America poised for ugly election countdown

America poised for ugly election countdown

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A federal officer pepper sprays a protester in front of the Mark O. Hatfield U.S. Courthouse in Portland, Oregon, July 20, 2020. (Getty Images)

In fewer than 100 days, the world will know the US presidential election result. Will it be Donald Trump or Joe Biden? The road to election day is likely to be very ugly and filled with debate, rioting and confrontation. Even the vote itself is likely to end up at the Supreme Court. The US is set to be divided into zones along coronavirus disease (COVID-19) lines, impacting the sociopolitical fabric.
As the dividing of the country along pathogen lines occurs by state, there is the problem of the 14-day quarantine and a lack of enforcement in trying to prevent the virus’s spread. Trump’s use of a Department of Homeland Security (DHS) federal force in Portland, Oregon, illustrates the way in which civil disorder is mistakenly handled in the country at this time of great crisis and change. No matter which way one cuts this situation, maintaining order versus human security becomes paramount. The DHS approach is basically a private military company model derived from old thinking about megacity urban operations and crowd control.
America is seething with anxiety and is deeply divided about the role of the police, the value of the Black Lives Matter movement, and the limits of federal authority in an election season.
With the Nov. 3 vote quickly approaching, are we beginning to see the US transforming into a state where federal agents, as opposed to the National Guard, flood the streets and overrule local authorities? When the DHS was formed in the wake of 9/11, it was not given the role of intervening in civil disturbances in the US; instead that went to the National Guard. The National Guard went on overseas training missions and worked in partnership programs. The requirement for maintaining civil order on the scale now being seen by the American public has never really been addressed appropriately.
Fear and uncertainty exploded in Portland in a surreal armed conflict that has been witnessed by the whole world. This chaos then spread to other cities, from Oakland, California, to Richmond, Virginia, as the nation reeled under its division, which was augmented by the COVID-19 pandemic. The confrontations are symptomatic of how the protocols for preventing disease spread are being abandoned. The combined dangers that are now being presented feed into the political, economic and social drivers that will decide the presidential election.
The distinct COVID-19 programs being implemented at state and county level are warping the ability to effectively contain its spread. Some segments of the American aviation industry are also contributing by not taking the appropriate measures to prevent pathogen spread. As people want to move between states, the probability that COVID-19 zoning will be established is growing. Zones that are already on the sloping downward side of the first wave of COVID-19 are much further ahead than those zones in America where rates are skyrocketing.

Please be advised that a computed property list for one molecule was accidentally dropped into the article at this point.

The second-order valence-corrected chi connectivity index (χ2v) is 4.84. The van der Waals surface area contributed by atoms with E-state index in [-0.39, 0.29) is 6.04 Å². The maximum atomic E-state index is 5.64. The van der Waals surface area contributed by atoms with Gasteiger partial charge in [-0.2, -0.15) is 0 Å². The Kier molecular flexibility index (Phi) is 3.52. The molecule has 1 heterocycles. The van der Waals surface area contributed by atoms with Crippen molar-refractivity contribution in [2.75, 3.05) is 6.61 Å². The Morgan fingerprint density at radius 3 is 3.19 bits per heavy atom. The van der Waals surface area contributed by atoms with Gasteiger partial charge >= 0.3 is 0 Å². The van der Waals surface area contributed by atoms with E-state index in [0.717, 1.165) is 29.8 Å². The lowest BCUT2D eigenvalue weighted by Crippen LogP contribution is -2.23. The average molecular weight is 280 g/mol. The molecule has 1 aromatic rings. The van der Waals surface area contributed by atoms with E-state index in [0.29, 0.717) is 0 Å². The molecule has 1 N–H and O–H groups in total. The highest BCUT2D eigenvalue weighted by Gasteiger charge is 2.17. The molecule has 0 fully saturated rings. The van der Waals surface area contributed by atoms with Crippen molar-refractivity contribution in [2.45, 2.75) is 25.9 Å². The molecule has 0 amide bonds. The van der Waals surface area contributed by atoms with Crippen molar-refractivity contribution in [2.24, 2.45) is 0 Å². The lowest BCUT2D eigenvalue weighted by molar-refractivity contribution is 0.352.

The division of America into these zones is a mission that should already have been considered by a range of US institutions and stakeholders. But the US election process is likely to interfere with the enforcement of physically separating those who have been exposed to COVID-19 from those who have not. Here, mail-in voting becomes critical, as is now being addressed, finally. But there will undoubtedly be voting issues, which Trump will seek to exploit.
The confrontations between Americans are now mangled by contradictory laws, accelerating demands for societal change and questions of inequality that remain unresolved. The outrage is only growing and the culminating effect in early November is potentially explosive. Unknowns still lurk in America’s immediate future, especially the economic realities of inequality. October will be burning hot as America’s competitors take advantage of the country’s pathogen-driven political divides.

The confrontations are symptomatic of how the protocols for preventing disease spread are being abandoned.

Dr. Theodore Karasik

At either end of the US political spectrum, which is shifting in new and hyperactive ways, fringe groups are preparing for a fiery fall, as is everybody else who is politicized, angry and demanding change in American society. These small groups of hooligans are well organized, operate autonomously and are well armed. Such protesters have studied counter-riot tactics, meaning they can operate directly against how militaries and police train for riot conditions.
Others want American society to remain frozen in time. Such arenas of America believe in its “old order,” best described as where the history of that part of the country kept old Confederate notions alive. And here lies the dilemma, of being able to see those infected zones continue to spread the pathogen among themselves, while other parts of the country will see an improvement. Will there be a day when a state needs to be forcibly guaranteed because of the ignorance of others? The caution shown by American state and city authorities that take leadership action without risking lives will make them better off than those parts of the country where megacity-type enforcement actions are needed to stop violence and halt the pathogen. The US Constitution will be challenged one again.

  • Dr. Theodore Karasik is a senior adviser to Gulf State Analytics in Washington, D.C. He is a former RAND Corporation Senior Political Scientist who lived in the UAE for 10 years, focusing on security issues. Twitter: @tkarasik
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